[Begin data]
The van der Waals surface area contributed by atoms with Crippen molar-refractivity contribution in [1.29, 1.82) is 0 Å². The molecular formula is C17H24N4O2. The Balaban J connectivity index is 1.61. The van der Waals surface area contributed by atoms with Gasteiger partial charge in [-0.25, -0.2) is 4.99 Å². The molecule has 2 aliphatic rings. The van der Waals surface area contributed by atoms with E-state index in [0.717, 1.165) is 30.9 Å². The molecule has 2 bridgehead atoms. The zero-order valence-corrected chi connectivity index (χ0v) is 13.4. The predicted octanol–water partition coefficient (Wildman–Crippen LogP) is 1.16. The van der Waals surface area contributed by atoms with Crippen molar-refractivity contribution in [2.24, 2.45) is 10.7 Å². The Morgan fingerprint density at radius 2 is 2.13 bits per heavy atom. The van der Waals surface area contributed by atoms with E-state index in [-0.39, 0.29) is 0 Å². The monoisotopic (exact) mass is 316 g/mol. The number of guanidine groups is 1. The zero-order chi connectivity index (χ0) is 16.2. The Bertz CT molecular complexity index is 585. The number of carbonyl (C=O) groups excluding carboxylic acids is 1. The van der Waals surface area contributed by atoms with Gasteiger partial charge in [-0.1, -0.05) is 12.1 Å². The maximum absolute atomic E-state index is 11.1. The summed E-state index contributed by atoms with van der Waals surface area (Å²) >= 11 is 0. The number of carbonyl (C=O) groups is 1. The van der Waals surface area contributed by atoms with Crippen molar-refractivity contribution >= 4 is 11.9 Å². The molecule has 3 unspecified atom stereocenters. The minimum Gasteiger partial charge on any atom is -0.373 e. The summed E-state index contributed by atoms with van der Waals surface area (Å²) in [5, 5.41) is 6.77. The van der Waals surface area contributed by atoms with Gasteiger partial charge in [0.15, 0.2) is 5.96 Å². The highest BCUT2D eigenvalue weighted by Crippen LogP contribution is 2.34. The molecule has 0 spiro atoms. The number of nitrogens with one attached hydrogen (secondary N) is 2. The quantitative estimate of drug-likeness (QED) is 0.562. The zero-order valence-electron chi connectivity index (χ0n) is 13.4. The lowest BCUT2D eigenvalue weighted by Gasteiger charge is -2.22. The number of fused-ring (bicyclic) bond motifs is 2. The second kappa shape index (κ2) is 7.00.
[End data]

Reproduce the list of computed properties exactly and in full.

The van der Waals surface area contributed by atoms with Crippen molar-refractivity contribution in [1.29, 1.82) is 0 Å². The molecular formula is C17H24N4O2. The Balaban J connectivity index is 1.61. The van der Waals surface area contributed by atoms with Gasteiger partial charge in [-0.25, -0.2) is 4.99 Å². The molecule has 2 aliphatic rings. The van der Waals surface area contributed by atoms with E-state index in [0.717, 1.165) is 30.9 Å². The molecule has 2 bridgehead atoms. The zero-order valence-corrected chi connectivity index (χ0v) is 13.4. The predicted octanol–water partition coefficient (Wildman–Crippen LogP) is 1.16. The van der Waals surface area contributed by atoms with Crippen molar-refractivity contribution in [2.24, 2.45) is 10.7 Å². The Morgan fingerprint density at radius 2 is 2.13 bits per heavy atom. The van der Waals surface area contributed by atoms with E-state index in [-0.39, 0.29) is 0 Å². The monoisotopic (exact) mass is 316 g/mol. The number of guanidine groups is 1. The zero-order chi connectivity index (χ0) is 16.2. The Bertz CT molecular complexity index is 585. The number of carbonyl (C=O) groups excluding carboxylic acids is 1. The van der Waals surface area contributed by atoms with Gasteiger partial charge in [-0.1, -0.05) is 12.1 Å². The maximum absolute atomic E-state index is 11.1. The summed E-state index contributed by atoms with van der Waals surface area (Å²) >= 11 is 0. The number of carbonyl (C=O) groups is 1. The van der Waals surface area contributed by atoms with Crippen molar-refractivity contribution >= 4 is 11.9 Å². The molecule has 3 unspecified atom stereocenters. The minimum Gasteiger partial charge on any atom is -0.373 e. The summed E-state index contributed by atoms with van der Waals surface area (Å²) in [5, 5.41) is 6.77. The van der Waals surface area contributed by atoms with Gasteiger partial charge in [0.15, 0.2) is 5.96 Å². The highest BCUT2D eigenvalue weighted by Crippen LogP contribution is 2.34. The molecule has 0 spiro atoms. The number of nitrogens with one attached hydrogen (secondary N) is 2. The quantitative estimate of drug-likeness (QED) is 0.562. The zero-order valence-electron chi connectivity index (χ0n) is 13.4. The lowest BCUT2D eigenvalue weighted by Gasteiger charge is -2.22. The number of fused-ring (bicyclic) bond motifs is 2. The second kappa shape index (κ2) is 7.00.